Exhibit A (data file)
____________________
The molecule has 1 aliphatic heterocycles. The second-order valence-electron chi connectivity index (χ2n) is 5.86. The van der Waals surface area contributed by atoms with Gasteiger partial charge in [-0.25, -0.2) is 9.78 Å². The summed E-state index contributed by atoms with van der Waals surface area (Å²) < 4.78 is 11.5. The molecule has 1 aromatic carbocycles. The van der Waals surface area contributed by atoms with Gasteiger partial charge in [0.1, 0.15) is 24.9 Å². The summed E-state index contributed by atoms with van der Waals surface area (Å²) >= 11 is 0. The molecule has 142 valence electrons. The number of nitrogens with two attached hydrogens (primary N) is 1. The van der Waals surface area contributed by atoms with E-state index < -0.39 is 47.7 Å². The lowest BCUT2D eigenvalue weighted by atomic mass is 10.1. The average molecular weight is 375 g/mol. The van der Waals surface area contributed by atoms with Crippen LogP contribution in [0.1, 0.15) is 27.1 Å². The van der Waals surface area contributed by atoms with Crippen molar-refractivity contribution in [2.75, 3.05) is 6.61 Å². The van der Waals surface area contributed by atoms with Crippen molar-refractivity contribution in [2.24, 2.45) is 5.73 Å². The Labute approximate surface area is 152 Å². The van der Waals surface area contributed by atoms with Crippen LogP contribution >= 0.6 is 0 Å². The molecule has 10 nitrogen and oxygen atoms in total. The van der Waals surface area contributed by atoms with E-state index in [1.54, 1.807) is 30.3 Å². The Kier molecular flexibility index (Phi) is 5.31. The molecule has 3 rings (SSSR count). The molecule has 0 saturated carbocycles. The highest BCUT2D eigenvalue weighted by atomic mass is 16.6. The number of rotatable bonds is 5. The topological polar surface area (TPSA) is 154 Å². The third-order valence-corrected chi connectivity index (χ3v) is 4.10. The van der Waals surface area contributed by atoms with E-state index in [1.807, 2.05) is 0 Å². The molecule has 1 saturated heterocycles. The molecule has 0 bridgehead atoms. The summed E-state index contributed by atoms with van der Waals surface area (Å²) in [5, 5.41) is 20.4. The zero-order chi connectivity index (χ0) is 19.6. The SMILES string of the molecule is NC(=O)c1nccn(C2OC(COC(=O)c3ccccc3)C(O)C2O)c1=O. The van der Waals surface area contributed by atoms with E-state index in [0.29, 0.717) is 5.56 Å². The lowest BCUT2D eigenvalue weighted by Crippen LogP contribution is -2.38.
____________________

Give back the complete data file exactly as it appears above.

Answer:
The molecule has 1 aliphatic heterocycles. The second-order valence-electron chi connectivity index (χ2n) is 5.86. The van der Waals surface area contributed by atoms with Gasteiger partial charge in [-0.25, -0.2) is 9.78 Å². The summed E-state index contributed by atoms with van der Waals surface area (Å²) < 4.78 is 11.5. The molecule has 1 aromatic carbocycles. The van der Waals surface area contributed by atoms with Gasteiger partial charge in [0.1, 0.15) is 24.9 Å². The summed E-state index contributed by atoms with van der Waals surface area (Å²) >= 11 is 0. The molecule has 142 valence electrons. The number of nitrogens with two attached hydrogens (primary N) is 1. The van der Waals surface area contributed by atoms with E-state index < -0.39 is 47.7 Å². The lowest BCUT2D eigenvalue weighted by atomic mass is 10.1. The average molecular weight is 375 g/mol. The van der Waals surface area contributed by atoms with Crippen LogP contribution in [0.1, 0.15) is 27.1 Å². The van der Waals surface area contributed by atoms with Crippen molar-refractivity contribution in [2.75, 3.05) is 6.61 Å². The van der Waals surface area contributed by atoms with Crippen molar-refractivity contribution in [2.24, 2.45) is 5.73 Å². The Labute approximate surface area is 152 Å². The van der Waals surface area contributed by atoms with Crippen LogP contribution >= 0.6 is 0 Å². The molecule has 10 nitrogen and oxygen atoms in total. The van der Waals surface area contributed by atoms with E-state index in [1.54, 1.807) is 30.3 Å². The Kier molecular flexibility index (Phi) is 5.31. The molecule has 3 rings (SSSR count). The molecule has 0 saturated carbocycles. The highest BCUT2D eigenvalue weighted by atomic mass is 16.6. The number of rotatable bonds is 5. The topological polar surface area (TPSA) is 154 Å². The third-order valence-corrected chi connectivity index (χ3v) is 4.10. The van der Waals surface area contributed by atoms with E-state index in [1.807, 2.05) is 0 Å². The molecule has 1 saturated heterocycles. The molecule has 0 bridgehead atoms. The summed E-state index contributed by atoms with van der Waals surface area (Å²) in [5, 5.41) is 20.4. The zero-order chi connectivity index (χ0) is 19.6. The SMILES string of the molecule is NC(=O)c1nccn(C2OC(COC(=O)c3ccccc3)C(O)C2O)c1=O. The van der Waals surface area contributed by atoms with E-state index in [0.29, 0.717) is 5.56 Å². The lowest BCUT2D eigenvalue weighted by Crippen LogP contribution is -2.38.